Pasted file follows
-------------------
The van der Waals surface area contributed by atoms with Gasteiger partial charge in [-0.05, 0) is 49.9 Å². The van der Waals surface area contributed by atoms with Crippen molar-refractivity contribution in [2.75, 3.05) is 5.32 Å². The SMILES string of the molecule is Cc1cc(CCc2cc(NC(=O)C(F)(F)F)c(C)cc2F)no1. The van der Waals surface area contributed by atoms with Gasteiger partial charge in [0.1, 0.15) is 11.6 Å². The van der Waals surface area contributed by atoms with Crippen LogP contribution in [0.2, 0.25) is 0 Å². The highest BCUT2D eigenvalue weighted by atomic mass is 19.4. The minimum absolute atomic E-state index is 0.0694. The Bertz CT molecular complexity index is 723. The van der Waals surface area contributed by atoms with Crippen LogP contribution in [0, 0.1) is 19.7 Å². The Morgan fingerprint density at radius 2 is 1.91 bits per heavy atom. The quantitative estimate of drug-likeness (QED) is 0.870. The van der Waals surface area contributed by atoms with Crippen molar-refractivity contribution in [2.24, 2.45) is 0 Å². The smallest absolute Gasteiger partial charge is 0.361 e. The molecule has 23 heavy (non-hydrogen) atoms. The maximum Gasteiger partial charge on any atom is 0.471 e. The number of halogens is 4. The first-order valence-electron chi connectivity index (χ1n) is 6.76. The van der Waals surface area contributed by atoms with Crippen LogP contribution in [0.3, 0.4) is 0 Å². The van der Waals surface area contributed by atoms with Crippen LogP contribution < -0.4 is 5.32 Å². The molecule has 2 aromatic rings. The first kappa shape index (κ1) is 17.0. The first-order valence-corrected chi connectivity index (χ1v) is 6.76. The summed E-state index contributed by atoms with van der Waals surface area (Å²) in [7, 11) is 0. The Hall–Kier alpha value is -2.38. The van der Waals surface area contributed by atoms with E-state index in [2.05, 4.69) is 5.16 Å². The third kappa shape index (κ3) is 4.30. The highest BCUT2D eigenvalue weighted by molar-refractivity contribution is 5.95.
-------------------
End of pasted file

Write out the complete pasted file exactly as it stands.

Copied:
The van der Waals surface area contributed by atoms with Gasteiger partial charge in [-0.05, 0) is 49.9 Å². The van der Waals surface area contributed by atoms with Crippen molar-refractivity contribution in [2.75, 3.05) is 5.32 Å². The SMILES string of the molecule is Cc1cc(CCc2cc(NC(=O)C(F)(F)F)c(C)cc2F)no1. The van der Waals surface area contributed by atoms with Gasteiger partial charge in [0.1, 0.15) is 11.6 Å². The van der Waals surface area contributed by atoms with Crippen LogP contribution in [0.2, 0.25) is 0 Å². The highest BCUT2D eigenvalue weighted by atomic mass is 19.4. The minimum absolute atomic E-state index is 0.0694. The Bertz CT molecular complexity index is 723. The van der Waals surface area contributed by atoms with Crippen LogP contribution in [0, 0.1) is 19.7 Å². The Morgan fingerprint density at radius 2 is 1.91 bits per heavy atom. The quantitative estimate of drug-likeness (QED) is 0.870. The van der Waals surface area contributed by atoms with Crippen molar-refractivity contribution in [2.24, 2.45) is 0 Å². The smallest absolute Gasteiger partial charge is 0.361 e. The molecule has 23 heavy (non-hydrogen) atoms. The maximum Gasteiger partial charge on any atom is 0.471 e. The number of halogens is 4. The first-order valence-electron chi connectivity index (χ1n) is 6.76. The van der Waals surface area contributed by atoms with Crippen LogP contribution in [0.3, 0.4) is 0 Å². The van der Waals surface area contributed by atoms with Crippen LogP contribution < -0.4 is 5.32 Å². The molecule has 2 aromatic rings. The first kappa shape index (κ1) is 17.0. The first-order valence-corrected chi connectivity index (χ1v) is 6.76. The summed E-state index contributed by atoms with van der Waals surface area (Å²) in [7, 11) is 0. The Hall–Kier alpha value is -2.38. The van der Waals surface area contributed by atoms with E-state index in [2.05, 4.69) is 5.16 Å². The third kappa shape index (κ3) is 4.30. The highest BCUT2D eigenvalue weighted by molar-refractivity contribution is 5.95.